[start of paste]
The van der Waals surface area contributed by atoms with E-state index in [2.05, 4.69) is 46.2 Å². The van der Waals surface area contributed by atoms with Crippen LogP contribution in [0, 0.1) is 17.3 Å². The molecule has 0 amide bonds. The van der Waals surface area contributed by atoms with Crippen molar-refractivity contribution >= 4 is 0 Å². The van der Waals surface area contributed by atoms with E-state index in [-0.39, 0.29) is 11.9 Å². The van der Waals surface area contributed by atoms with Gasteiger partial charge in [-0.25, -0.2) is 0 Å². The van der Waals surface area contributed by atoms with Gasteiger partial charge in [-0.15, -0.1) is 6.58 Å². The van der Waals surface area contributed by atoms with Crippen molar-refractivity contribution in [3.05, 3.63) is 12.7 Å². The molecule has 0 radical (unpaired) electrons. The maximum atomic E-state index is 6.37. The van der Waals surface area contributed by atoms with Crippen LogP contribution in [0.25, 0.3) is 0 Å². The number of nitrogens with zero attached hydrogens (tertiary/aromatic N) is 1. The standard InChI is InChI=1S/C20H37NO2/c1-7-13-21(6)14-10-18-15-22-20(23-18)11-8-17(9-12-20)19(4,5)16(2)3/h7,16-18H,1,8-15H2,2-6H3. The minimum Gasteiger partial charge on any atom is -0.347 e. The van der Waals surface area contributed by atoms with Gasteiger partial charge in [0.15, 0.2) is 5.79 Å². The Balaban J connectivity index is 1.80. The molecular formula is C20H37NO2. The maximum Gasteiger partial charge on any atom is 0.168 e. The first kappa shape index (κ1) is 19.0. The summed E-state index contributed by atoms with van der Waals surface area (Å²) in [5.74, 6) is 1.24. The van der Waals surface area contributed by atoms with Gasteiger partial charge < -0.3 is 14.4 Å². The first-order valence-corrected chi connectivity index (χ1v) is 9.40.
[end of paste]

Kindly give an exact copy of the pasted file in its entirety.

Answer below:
The van der Waals surface area contributed by atoms with E-state index in [2.05, 4.69) is 46.2 Å². The van der Waals surface area contributed by atoms with Crippen LogP contribution in [0, 0.1) is 17.3 Å². The molecule has 0 amide bonds. The van der Waals surface area contributed by atoms with Crippen molar-refractivity contribution >= 4 is 0 Å². The van der Waals surface area contributed by atoms with E-state index in [-0.39, 0.29) is 11.9 Å². The van der Waals surface area contributed by atoms with Gasteiger partial charge in [-0.25, -0.2) is 0 Å². The van der Waals surface area contributed by atoms with Gasteiger partial charge in [-0.15, -0.1) is 6.58 Å². The van der Waals surface area contributed by atoms with Crippen molar-refractivity contribution in [3.05, 3.63) is 12.7 Å². The molecule has 0 radical (unpaired) electrons. The maximum atomic E-state index is 6.37. The van der Waals surface area contributed by atoms with Crippen LogP contribution in [0.25, 0.3) is 0 Å². The number of nitrogens with zero attached hydrogens (tertiary/aromatic N) is 1. The standard InChI is InChI=1S/C20H37NO2/c1-7-13-21(6)14-10-18-15-22-20(23-18)11-8-17(9-12-20)19(4,5)16(2)3/h7,16-18H,1,8-15H2,2-6H3. The minimum Gasteiger partial charge on any atom is -0.347 e. The van der Waals surface area contributed by atoms with Gasteiger partial charge in [0.15, 0.2) is 5.79 Å². The Balaban J connectivity index is 1.80. The molecular formula is C20H37NO2. The maximum Gasteiger partial charge on any atom is 0.168 e. The first kappa shape index (κ1) is 19.0. The summed E-state index contributed by atoms with van der Waals surface area (Å²) in [5.74, 6) is 1.24. The van der Waals surface area contributed by atoms with Gasteiger partial charge < -0.3 is 14.4 Å². The first-order valence-corrected chi connectivity index (χ1v) is 9.40.